Upon F. W. Cook's death in 1913 (at the age of 81) his son Henry ran it until his death in 1929. Then Henry's brother, Charles Cook, took over.
F.W. Cook was also the president of the Evansville Suburban Newburgh Traction company (an interurban railroad) and the District Telegraph Company. He also owned the Cook Investment Company and Cook Realty which operated Evansville's largest amusement park - in Cook Park.
There was a tavern, The Rathskeller, in the basement of the brewery building (postcard below). By 1910 production reached 600,000 bbls.
The Louisville & Nashville RR took a case to the U.S. Supreme Court in 1912 against Cook because the L&NRR refused to accept shipments from Evansville to dry counties in Kentucky. Cook had won in the Circuit Court and received an injunction forcing the L&NRR to ship kegs and cases of beer.
The plant was closed during Prohibition.
The reorganization in 1933 was done to include the purchase of the abandoned downtown Evansville railroad line of the remains of the Evansville & Princeton Traction Company. This third-mile section of track down 9th St. linked the brewery to the Chicago & Eastern Illinois RR yard at 9th & Division Sts. The new railroad was called the Cook Transit Corporation and had one "box motor" electric locomotive. A 2-person crew would switch out the brewery twice daily - between 15 and 25 cars, Monday through Friday. A replacement locomotive was bought in 1947. This 1915 GE electric unit was retired when the brewery closed and is now at the Transportation Museum in Noblesville.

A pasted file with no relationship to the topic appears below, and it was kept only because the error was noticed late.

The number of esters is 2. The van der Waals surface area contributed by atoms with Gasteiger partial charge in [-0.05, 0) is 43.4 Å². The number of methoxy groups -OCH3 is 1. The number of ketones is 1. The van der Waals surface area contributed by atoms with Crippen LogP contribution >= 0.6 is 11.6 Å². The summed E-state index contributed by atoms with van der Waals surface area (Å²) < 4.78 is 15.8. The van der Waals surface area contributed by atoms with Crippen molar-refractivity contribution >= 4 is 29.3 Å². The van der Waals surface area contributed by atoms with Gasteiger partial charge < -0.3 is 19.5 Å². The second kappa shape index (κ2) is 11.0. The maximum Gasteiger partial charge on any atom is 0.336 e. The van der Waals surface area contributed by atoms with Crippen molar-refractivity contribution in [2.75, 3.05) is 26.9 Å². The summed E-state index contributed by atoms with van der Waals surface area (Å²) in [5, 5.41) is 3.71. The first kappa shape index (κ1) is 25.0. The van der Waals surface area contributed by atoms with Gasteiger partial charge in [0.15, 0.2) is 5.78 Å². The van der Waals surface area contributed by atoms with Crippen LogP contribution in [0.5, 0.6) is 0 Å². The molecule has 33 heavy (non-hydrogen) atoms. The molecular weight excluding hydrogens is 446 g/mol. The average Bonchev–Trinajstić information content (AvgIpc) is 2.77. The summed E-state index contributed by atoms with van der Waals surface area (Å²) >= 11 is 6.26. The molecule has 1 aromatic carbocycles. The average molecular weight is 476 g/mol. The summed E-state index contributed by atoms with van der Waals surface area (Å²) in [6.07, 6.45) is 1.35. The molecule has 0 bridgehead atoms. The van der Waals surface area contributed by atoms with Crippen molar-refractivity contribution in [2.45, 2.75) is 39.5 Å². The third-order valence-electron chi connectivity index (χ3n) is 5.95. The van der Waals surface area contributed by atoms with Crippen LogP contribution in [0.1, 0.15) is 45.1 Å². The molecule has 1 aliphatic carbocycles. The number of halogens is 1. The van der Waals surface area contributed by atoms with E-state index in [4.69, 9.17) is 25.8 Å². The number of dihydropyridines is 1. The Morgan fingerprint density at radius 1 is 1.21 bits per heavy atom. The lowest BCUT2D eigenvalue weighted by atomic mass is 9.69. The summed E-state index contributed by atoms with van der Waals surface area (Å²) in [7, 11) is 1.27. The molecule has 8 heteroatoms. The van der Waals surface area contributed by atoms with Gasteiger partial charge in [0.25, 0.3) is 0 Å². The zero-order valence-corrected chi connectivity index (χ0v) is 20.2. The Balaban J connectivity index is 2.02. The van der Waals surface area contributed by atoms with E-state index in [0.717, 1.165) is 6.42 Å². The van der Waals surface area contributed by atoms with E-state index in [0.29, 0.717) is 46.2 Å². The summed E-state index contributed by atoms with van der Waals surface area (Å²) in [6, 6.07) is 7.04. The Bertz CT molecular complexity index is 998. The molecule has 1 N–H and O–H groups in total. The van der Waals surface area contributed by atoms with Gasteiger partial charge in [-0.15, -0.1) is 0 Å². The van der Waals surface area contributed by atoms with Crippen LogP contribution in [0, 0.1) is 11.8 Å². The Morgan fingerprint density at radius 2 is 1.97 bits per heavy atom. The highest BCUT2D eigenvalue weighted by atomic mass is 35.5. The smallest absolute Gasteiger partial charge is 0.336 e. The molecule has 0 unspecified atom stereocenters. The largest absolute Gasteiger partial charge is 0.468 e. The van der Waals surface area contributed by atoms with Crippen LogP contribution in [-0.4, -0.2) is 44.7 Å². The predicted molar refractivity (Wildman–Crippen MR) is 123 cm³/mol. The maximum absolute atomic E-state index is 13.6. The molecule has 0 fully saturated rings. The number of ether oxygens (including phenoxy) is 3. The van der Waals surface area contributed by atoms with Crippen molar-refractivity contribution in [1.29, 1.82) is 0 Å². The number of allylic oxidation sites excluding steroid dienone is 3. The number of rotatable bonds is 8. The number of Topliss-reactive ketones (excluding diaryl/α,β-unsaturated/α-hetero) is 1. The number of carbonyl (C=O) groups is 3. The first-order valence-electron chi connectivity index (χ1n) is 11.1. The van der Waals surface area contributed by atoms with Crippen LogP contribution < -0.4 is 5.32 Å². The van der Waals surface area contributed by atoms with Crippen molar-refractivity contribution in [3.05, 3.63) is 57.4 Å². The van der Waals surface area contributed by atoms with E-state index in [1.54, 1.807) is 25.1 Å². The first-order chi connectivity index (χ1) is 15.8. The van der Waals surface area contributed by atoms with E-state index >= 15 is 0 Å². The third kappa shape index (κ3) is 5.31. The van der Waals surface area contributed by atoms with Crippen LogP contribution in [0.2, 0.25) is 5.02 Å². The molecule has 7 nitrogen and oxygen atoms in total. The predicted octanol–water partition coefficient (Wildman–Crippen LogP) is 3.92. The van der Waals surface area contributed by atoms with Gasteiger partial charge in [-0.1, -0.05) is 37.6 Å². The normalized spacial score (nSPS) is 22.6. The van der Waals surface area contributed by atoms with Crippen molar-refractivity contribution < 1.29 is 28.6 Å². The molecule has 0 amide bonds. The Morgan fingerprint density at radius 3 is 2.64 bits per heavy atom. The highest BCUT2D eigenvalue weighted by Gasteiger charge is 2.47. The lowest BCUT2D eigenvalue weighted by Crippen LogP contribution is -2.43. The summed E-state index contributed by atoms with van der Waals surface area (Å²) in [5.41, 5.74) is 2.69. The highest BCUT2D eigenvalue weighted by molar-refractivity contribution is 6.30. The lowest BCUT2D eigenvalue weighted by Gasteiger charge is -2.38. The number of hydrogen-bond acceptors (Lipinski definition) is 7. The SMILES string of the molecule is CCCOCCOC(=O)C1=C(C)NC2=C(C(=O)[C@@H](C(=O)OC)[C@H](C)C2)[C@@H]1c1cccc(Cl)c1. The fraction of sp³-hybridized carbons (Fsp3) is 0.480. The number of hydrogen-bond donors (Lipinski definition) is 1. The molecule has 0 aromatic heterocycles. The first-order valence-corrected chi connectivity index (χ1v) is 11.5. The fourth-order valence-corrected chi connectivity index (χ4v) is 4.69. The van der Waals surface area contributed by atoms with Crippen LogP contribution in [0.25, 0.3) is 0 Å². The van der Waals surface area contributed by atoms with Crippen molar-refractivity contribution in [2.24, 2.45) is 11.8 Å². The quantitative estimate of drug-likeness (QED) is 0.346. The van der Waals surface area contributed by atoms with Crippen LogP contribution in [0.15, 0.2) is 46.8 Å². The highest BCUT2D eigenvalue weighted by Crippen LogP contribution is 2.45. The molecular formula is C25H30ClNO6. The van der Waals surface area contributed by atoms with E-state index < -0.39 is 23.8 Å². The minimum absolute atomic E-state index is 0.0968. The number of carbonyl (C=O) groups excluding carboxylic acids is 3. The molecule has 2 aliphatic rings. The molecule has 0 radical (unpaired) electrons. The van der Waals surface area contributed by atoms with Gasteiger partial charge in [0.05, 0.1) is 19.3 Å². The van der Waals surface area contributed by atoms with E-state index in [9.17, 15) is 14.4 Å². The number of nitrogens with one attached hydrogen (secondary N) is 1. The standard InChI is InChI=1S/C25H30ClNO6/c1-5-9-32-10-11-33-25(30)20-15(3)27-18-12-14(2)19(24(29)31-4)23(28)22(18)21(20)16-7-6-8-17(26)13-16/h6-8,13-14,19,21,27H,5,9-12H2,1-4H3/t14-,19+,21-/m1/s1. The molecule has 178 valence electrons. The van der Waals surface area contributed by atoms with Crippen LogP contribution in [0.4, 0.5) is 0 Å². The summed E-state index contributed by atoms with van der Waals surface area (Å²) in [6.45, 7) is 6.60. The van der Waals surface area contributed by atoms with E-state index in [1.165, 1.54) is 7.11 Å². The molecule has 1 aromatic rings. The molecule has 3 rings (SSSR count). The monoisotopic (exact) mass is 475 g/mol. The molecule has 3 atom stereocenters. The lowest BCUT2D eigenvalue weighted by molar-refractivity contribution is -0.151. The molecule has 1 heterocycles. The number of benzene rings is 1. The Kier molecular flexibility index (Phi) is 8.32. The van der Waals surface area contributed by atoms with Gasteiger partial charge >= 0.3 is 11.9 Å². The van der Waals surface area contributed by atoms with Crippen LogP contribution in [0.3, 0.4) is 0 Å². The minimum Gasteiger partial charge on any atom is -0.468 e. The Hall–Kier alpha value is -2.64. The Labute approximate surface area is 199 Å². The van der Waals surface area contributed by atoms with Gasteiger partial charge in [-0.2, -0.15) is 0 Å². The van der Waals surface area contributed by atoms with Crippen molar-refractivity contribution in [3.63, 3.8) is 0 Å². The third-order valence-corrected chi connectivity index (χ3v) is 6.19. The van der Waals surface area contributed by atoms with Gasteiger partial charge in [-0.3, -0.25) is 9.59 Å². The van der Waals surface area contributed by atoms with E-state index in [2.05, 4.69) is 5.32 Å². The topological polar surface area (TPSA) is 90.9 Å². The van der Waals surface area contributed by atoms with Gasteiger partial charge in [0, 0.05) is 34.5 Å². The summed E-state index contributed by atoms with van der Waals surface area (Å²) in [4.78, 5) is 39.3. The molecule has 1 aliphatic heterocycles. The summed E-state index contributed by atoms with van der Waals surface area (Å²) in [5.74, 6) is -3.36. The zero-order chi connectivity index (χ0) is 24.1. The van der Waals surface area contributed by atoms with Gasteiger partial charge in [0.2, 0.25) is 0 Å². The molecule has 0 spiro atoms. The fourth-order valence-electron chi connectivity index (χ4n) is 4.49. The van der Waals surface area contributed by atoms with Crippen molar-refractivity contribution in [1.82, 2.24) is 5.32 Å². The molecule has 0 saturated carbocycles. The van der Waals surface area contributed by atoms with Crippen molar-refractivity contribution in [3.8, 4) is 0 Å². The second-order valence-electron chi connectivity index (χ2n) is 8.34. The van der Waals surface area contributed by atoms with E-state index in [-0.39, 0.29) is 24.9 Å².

In 1935 & 1936 they sponsored a semi-pro baseball team, Cook's Goldblumes.
In 1948 Tony Hulman of Indianapolis Motor Speedway fame bought controlling interest. After the workers went on strike in 1955, wanting equal pay with Sterlings' employees, he closed it. At that time capacity was 750,000 bbls. The corporation existed until 1961 but did no brewing.
The former Evansville Jail and Courts building, built in 1965, now occupies the site.